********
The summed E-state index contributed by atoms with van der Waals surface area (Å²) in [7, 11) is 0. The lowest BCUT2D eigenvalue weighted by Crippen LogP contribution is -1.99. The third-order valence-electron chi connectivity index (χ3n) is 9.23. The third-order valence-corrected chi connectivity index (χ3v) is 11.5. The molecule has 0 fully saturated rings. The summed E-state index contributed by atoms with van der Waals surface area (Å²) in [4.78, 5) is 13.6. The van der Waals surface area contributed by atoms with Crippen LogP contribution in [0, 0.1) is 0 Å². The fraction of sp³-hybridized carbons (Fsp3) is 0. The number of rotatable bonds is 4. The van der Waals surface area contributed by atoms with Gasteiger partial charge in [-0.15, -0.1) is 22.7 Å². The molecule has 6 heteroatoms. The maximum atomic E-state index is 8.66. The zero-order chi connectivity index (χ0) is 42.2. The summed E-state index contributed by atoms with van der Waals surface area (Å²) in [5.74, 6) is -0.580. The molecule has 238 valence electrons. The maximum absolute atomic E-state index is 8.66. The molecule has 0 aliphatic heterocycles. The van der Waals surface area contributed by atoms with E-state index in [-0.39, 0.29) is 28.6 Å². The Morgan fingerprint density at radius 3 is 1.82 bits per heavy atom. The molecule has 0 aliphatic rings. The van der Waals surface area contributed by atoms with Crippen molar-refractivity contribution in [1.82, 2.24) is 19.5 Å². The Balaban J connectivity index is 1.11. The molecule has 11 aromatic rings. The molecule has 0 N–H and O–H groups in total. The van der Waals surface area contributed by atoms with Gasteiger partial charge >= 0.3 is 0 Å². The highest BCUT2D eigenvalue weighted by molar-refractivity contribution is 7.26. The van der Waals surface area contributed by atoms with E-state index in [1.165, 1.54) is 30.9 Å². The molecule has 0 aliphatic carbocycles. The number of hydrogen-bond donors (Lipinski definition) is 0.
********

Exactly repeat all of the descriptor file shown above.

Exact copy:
The summed E-state index contributed by atoms with van der Waals surface area (Å²) in [7, 11) is 0. The lowest BCUT2D eigenvalue weighted by Crippen LogP contribution is -1.99. The third-order valence-electron chi connectivity index (χ3n) is 9.23. The third-order valence-corrected chi connectivity index (χ3v) is 11.5. The molecule has 0 fully saturated rings. The summed E-state index contributed by atoms with van der Waals surface area (Å²) in [4.78, 5) is 13.6. The van der Waals surface area contributed by atoms with Crippen LogP contribution in [0, 0.1) is 0 Å². The fraction of sp³-hybridized carbons (Fsp3) is 0. The number of rotatable bonds is 4. The van der Waals surface area contributed by atoms with Gasteiger partial charge in [-0.15, -0.1) is 22.7 Å². The molecule has 6 heteroatoms. The maximum atomic E-state index is 8.66. The zero-order chi connectivity index (χ0) is 42.2. The summed E-state index contributed by atoms with van der Waals surface area (Å²) in [5.74, 6) is -0.580. The molecule has 238 valence electrons. The maximum absolute atomic E-state index is 8.66. The molecule has 0 aliphatic heterocycles. The van der Waals surface area contributed by atoms with E-state index in [-0.39, 0.29) is 28.6 Å². The Morgan fingerprint density at radius 3 is 1.82 bits per heavy atom. The molecule has 0 aliphatic rings. The van der Waals surface area contributed by atoms with Crippen molar-refractivity contribution in [1.82, 2.24) is 19.5 Å². The Balaban J connectivity index is 1.11. The molecule has 11 aromatic rings. The molecule has 0 N–H and O–H groups in total. The van der Waals surface area contributed by atoms with Gasteiger partial charge >= 0.3 is 0 Å². The highest BCUT2D eigenvalue weighted by molar-refractivity contribution is 7.26. The van der Waals surface area contributed by atoms with E-state index in [1.165, 1.54) is 30.9 Å². The molecule has 0 aliphatic carbocycles. The number of hydrogen-bond donors (Lipinski definition) is 0.